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Voice Recognition Speeds EHR Use For Oklahoma Hospital

In addition to reducing doctors' note-taking burden, Dragon Medical software saved the Norman Regional Health System $1.8 million in transcription services last year.
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Dr. Brian Yeaman sees voice recognition as one way of making logging notes in electronic health records less of a hassle and more of a productive tool. "The further I can get away from a keyboard and a mouse, the better."

Yeaman is a family medicine physician and hospitalist as well as chief medical informatics officer for the Norman Regional Health System in Oklahoma. Using the Dragon Medical voice recognition software from Nuance Communications, Norman Regional has found it can minimize a key physician complaint about electronic health records and save the money that previously went to transcription services. The net savings after the cost of the software last year came to about $1.8 million, Yeaman said.

The Dragon software is currently being used mostly in the emergency department in combination with Nuance's Powermic, a noise-canceling microphone capable of working amid chaos -- proving its value even during a crisis. When a tornado wiped out a school and most of the town of Moore, Okla., in May, it also destroyed the Norman Regional medical center in that town. Casualties and displaced patients poured into the main campus in Norman. "We had patients in every room and lined up down the hall," but even then "we never abandoned the technology."

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Use of the Powermic is "a must," Yeaman said.

On a more routine basis, voice recognition allows doctors to record their notes quicker and easier. "That's certainly one of the largest physician complaints -- to say, 'I'm not a data entry specialist. I'm not a typist, not a transcriptionist. That's not my job.' What we have to bring to physicians is an experience that mimics what all get in our personal lives, that's more user friendly and keeps up with the expectation we've gotten from the utilization of mobile devices."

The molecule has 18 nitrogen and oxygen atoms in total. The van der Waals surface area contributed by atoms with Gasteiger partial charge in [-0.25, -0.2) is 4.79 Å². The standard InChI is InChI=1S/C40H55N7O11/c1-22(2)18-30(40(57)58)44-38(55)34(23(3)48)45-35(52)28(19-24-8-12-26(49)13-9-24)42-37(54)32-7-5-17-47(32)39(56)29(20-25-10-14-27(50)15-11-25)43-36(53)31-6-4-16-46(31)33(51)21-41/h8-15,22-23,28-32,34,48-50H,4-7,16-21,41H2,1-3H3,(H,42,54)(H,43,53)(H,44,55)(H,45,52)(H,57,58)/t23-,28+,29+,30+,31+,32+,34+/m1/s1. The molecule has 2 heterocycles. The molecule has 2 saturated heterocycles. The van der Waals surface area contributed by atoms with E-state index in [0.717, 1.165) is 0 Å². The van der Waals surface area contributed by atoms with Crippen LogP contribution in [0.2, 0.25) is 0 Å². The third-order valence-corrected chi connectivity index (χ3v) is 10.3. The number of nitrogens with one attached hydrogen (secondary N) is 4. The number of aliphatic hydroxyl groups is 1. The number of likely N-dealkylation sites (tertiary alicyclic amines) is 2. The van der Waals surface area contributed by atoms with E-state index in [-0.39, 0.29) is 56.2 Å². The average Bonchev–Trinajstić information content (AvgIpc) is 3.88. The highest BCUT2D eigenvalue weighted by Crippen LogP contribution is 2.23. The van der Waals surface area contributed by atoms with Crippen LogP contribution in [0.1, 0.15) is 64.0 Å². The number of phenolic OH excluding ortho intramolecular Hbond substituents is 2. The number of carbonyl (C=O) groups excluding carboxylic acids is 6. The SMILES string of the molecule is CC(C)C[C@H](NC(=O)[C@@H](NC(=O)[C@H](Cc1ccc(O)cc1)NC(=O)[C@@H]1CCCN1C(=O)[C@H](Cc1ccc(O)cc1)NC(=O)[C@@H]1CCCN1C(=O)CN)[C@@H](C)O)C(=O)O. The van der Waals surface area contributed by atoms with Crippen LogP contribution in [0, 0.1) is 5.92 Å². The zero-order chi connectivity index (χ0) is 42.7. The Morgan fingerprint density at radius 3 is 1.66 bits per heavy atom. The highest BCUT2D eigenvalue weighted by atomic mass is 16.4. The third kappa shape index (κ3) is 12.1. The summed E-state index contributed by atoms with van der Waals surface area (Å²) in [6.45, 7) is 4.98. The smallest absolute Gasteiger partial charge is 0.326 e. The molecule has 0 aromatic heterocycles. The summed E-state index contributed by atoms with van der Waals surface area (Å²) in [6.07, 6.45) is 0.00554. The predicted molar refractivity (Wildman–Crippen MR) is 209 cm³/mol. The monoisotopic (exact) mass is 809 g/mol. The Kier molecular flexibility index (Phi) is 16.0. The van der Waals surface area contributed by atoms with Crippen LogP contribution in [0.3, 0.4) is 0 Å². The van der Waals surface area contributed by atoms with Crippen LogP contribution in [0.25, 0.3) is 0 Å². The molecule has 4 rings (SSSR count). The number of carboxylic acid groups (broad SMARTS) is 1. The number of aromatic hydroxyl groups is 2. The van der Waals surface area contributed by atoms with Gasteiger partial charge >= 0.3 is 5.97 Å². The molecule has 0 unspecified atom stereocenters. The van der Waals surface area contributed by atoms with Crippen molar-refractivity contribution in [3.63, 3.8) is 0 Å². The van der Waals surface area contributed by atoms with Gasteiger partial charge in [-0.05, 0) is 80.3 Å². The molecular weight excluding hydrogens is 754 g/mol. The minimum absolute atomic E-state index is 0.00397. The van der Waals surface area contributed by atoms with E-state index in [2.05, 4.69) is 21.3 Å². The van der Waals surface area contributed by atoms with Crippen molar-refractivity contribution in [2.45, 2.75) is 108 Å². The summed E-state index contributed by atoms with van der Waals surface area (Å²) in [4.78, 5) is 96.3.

Too often, when physicians are forced to record notes electronically rather than jotting down unstructured notes, "you lose the story." The record is less complete on the physician's thoughts on "if this doesn't work, here's what I'll do next." Even though EHRs allow room for this sort of narrative note taking, the online medium tends to constrain what is recorded.

"They're not going to type, as many of them do, 10 words a minute" and get all the same details on the record. "Or if they dictate, then transcription costs go through the roof." Voice recognition provides the convenience of dictation without that expense. The computerized transcription is not always perfect, but it's no worse than manual transcription. Physicians do have an opportunity to correct errors, though some are better about that than others.

The Nuance software has been integrated with the Meditech EHR for inpatient care and eClinicalWorks, which the health system uses for ambulatory care. In both cases, the integration was fairly straightforward. Dragon was first implemented in the emergency department but is beginning to find its way into the hospital's laboratory operations and ambulatory care services, with plans for a broader deployment throughout the health system this year.

Yeaman said he is also testing "clinical language understanding" software from Nuance with the hope of beginning to use it in 2014. The idea for the software not just to transcribe what is dictated, but also to understand the content of the dictation well enough to prompt a physician to enter more complete information -- with the ultimate payoff of more accurate processing of insurance claims and improved quality reporting.

"By recognizing that I said 'Congestive heart failure,' the software can ask, 'Systolic or diastolic?' If that can be a query that presents itself to the physician at the time of dictation, we can get a higher rate of answering those queries appropriately, and the hospital or clinic gets the right level of reimbursement," Yeaman said.

David F. Carr is the editor of Information Healthcare and a contributor on social business, as well as the author of Social Collaboration For Dummies. Follow him on Twitter @davidfcarr or on Google+.

Though the online exchange of medical records is central to the government's Meaningful Use program, the effort to make such transactions routine has just begun. Also in the Barriers to Health Information Exchange issue of InformationWeek Healthcare: why cloud startups favor Direct Protocol as a simpler alternative to centralized HIEs (free registration required).